This is a fine leg-stretching walk taking you high above the North Aberdeenshire coast. In summer you will be surrounded by wild flowers and butterflies. The pink rocks and arch at the beach are attractive. There is historical interest associated with Celtic missionary, St. Drostan.
Duration: 3 hours.
Duration: 3 hours.
Transport/Parking: Stagecoach #74 Stagecoach service from Fraserburgh. Check timetable. If arriving by car, heading west on the B9031 take a right turn (toward the sea) after passing through New Aberdour and follow signs for beach. Large free car-park at the walk start/end point.
Length: 8.030 km / 5.02 mi
Height Gain: 198 meter.
Height Loss: 198 meter.
Max Height: 160 meter.
Min Height: 7 meter.
Surface: Moderate. Mostly on good farm access roads. A section on a grassy track which may be a little overgrown in summer.
Child Friendly: Yes, if children are used to walks of this distance and overall ascent.
Dog Friendly: Keep dogs on lead near to farm animals.
Refreshments: Options in Fraserburgh.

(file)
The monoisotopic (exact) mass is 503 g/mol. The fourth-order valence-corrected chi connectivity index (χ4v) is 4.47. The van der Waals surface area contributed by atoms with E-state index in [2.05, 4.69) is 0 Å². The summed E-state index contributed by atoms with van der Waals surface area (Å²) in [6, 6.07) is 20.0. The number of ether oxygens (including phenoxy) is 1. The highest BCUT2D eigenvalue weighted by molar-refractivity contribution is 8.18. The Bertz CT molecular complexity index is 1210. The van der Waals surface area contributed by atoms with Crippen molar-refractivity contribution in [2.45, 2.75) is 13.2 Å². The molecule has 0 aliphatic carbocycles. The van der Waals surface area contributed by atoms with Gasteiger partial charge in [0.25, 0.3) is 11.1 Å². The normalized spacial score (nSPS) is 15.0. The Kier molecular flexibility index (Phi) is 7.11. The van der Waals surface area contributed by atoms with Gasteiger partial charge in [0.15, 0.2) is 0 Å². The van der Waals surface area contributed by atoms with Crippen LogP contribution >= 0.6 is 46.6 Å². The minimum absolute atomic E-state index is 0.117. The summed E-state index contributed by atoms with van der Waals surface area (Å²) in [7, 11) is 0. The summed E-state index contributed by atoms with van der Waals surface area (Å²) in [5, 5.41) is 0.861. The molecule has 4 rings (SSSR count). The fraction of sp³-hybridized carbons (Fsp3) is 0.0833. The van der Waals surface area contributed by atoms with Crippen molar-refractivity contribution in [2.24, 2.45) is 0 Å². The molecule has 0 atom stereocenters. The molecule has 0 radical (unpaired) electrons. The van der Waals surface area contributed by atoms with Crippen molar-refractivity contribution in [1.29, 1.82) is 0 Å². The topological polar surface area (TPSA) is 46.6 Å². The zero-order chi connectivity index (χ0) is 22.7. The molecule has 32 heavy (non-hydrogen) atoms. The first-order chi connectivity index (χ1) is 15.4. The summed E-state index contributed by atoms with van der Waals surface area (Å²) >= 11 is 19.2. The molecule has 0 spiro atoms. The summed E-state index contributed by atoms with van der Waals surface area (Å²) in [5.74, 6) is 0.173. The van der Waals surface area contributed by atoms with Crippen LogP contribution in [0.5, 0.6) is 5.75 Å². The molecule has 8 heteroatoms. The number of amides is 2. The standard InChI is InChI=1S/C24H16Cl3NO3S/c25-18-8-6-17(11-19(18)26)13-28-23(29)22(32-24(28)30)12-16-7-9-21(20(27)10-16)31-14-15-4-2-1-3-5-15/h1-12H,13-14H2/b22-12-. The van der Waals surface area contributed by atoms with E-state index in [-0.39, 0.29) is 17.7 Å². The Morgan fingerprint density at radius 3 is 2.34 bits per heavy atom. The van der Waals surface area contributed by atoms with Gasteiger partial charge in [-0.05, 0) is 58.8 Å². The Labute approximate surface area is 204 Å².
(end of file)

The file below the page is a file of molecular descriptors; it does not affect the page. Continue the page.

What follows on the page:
This “there and back” coastal walk visits the unusual rock arch tunnel at the attractive shingle beach at New Aberdour before a continuous ascent between fields on the old right of way path to Pennan to reach a high vantage point where there is a fine view down to Pennan Bay and Troup Head. On the return leg there are good views back along the rugged North Aberdeenshire coast toward Rosehearty. The rock arch tunnel through the Old Red Sandstone cliff at New Aberdour beach is unusual and photogenic. At low tide you will be able to walk through the tunnel to the sea side. All along this area of beach there are low flat platforms of polished Old Red Sandstone rock in pink hues that reflect the sunlight in a very visually pleasing way. These are, of course, covered up as the tide advances. Just back from the beach is St. Drostan’s Well. The original well is reputed to have been used by early Celtic missionary, St Drostan, for baptism ceremonies. The current structure, built in the 19th C, features a pink granite basin and cover carved with a scallop shell motif. In the early stages of the route away from the beach there is an opportunity to check out the old church of Aberdour, also known as St. Drostan’s Kirk. It probably dates from the 16th C, although it is built on the site of an earlier church and incorporates some earlier stonework. The church is surrounded by a graveyard which has many old gravestones, including some from the mid 15th C. It is believed that there has been a church or chapel on this site since St. Drostan founded the original here in around 590. Drostan was one of the twelve companions who sailed from Ireland to Scotland around 563 with St Columba. He is believed to have been particularly active in the Buchan area.